It’s well established — and comes as no surprise — that regular exercise or structured physical activity is associated with lower blood sugar after an evening meal. But what about daily unstructured activity — just being active? This is an area that has not had much research, but information on it would be helpful in making recommendations on diabetes care.
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Now, however, in a new study just published in the journal Diabetes Technology & Therapeutics, researchers at the University of Virginia reported on their investigation of just this matter. The researchers collected data from 37 patients with type 1 diabetes from two clinical studies, both of which had the same method of data collection. The information they gathered included four weeks of continuous blood glucose monitoring, insulin injections, intake of carbohydrates, and physical activity as measured by a wearable activity tracker, such as the Fitbit. They employed a measurement tool called the glucose area under the curve (GAUC), which is widely used for evaluating how effective medications are for reducing high blood sugar after meals. It measures what are known as postprandial glucose excursions (PPGEs). A PPGE is the change in blood sugar concentration from before a meal to after it. The researchers were able to account for the meals, the insulin levels, and the subjects’ current state of blood sugar.
According to lead researcher Basak Ozaslan, PhD, “I do statistical analyses to understand the factors and their relationship to blood glucose control in everyday life. Then, I use that understanding to build computer models capable of enhancing and individualizing treatment strategies.” In 2019, Ozaslan and her colleagues published research showing how step count data, as measured by a self-monitoring activity tracker, could shed light on the blood-sugar-lowering effects of “recently performed (structured or unstructured) physical activity” and thus lead to improved insulin dosing in people with type 1 diabetes. This new paper built upon that research by leading to information on how to adjust the mealtime insulin dose for blood sugar fluctuations that are related to a patient’s everyday physical activity instead of structured exercise.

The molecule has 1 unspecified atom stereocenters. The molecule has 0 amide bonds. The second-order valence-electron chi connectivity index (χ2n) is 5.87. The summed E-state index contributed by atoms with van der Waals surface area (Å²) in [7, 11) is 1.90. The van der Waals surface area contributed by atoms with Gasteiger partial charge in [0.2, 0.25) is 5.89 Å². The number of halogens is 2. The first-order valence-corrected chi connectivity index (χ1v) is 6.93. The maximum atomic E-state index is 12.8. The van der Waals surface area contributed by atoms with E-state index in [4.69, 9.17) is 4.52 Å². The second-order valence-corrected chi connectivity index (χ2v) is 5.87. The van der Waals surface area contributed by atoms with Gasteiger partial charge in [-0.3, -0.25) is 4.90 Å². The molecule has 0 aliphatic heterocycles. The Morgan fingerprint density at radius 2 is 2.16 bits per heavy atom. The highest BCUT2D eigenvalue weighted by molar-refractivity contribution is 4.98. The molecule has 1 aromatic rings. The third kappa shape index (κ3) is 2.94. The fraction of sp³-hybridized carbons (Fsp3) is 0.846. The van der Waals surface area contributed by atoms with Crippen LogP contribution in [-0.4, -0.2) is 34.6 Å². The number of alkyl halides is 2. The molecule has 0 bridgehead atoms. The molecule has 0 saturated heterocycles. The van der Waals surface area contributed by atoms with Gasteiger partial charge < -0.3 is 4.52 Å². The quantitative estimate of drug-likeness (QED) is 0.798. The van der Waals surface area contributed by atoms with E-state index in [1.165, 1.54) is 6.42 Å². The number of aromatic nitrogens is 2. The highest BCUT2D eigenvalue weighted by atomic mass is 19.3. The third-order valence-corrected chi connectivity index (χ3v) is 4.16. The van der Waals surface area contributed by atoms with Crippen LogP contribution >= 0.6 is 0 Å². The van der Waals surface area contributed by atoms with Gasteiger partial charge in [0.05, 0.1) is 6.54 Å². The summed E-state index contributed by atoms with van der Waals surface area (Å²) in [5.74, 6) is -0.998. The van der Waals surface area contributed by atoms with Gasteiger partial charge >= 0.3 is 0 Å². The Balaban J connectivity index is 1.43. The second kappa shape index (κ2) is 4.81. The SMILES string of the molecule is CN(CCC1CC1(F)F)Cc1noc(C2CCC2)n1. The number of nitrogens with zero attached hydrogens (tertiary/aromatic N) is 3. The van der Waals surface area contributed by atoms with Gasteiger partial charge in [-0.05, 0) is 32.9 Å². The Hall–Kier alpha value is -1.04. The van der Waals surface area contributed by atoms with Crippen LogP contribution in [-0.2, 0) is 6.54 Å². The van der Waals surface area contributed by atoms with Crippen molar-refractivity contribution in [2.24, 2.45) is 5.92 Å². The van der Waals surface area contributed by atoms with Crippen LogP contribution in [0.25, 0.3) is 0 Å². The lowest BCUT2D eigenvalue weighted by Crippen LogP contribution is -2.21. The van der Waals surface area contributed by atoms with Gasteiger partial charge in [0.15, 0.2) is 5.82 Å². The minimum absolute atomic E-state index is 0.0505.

The datasets used by the researchers gave 845 total days of data from the 37 subjects. They determined that the higher the total daily physical activity as measured by step counts, the lower the GAUC measurements taken after meals. The same applied for the “total time spent performing higher than light-intensity PA [physical activity].” To sum up, the researchers wrote, “Patients with higher medical total daily PA exhibited lower average postprandial GAUC. Additional analyses indicated that daily PA likely presents an immediate and delayed impact on glucose control. Daily PA assessed by commonly available sensors is significantly associated with glycemic exposure after an evening meal, indicating that quantitative assessment of PA may be useful in mealtime treatment decisions.”
The conclusion is consistent with a position statement from the American Diabetes Association that says, “Increasing unstructured physical activity (e.g., errands, household tasks, dog walking, or gardening) increases daily energy expenditure and assists with weight management. Unstructured activity also reduces total daily sitting time. Increasing nonexercise activity, even in brief (3-15 min) bouts, is effective in acutely reducing postprandial hyperglycemia and improving glycemic control in those with prediabetes and type 1 and type 2 diabetes, most prominently after meals. Increasing unstructured physical activity should be encouraged as part of a whole-day approach, or at least initially as a stepping stone for individuals who are sedentary and unable/reluctant to participate in more structured exercise.”
Want to learn more about managing after-meal blood sugar levels? Read “Strike the Spike II,” “Dealing With After-Meal Blood Sugar Spikes? Don’t Skip Breakfast,” “Managing Your Blood Glucose Ups and Downs” and “How to Lower Blood Sugar? Take a 10-Minute Walk After Meals, Study Says.”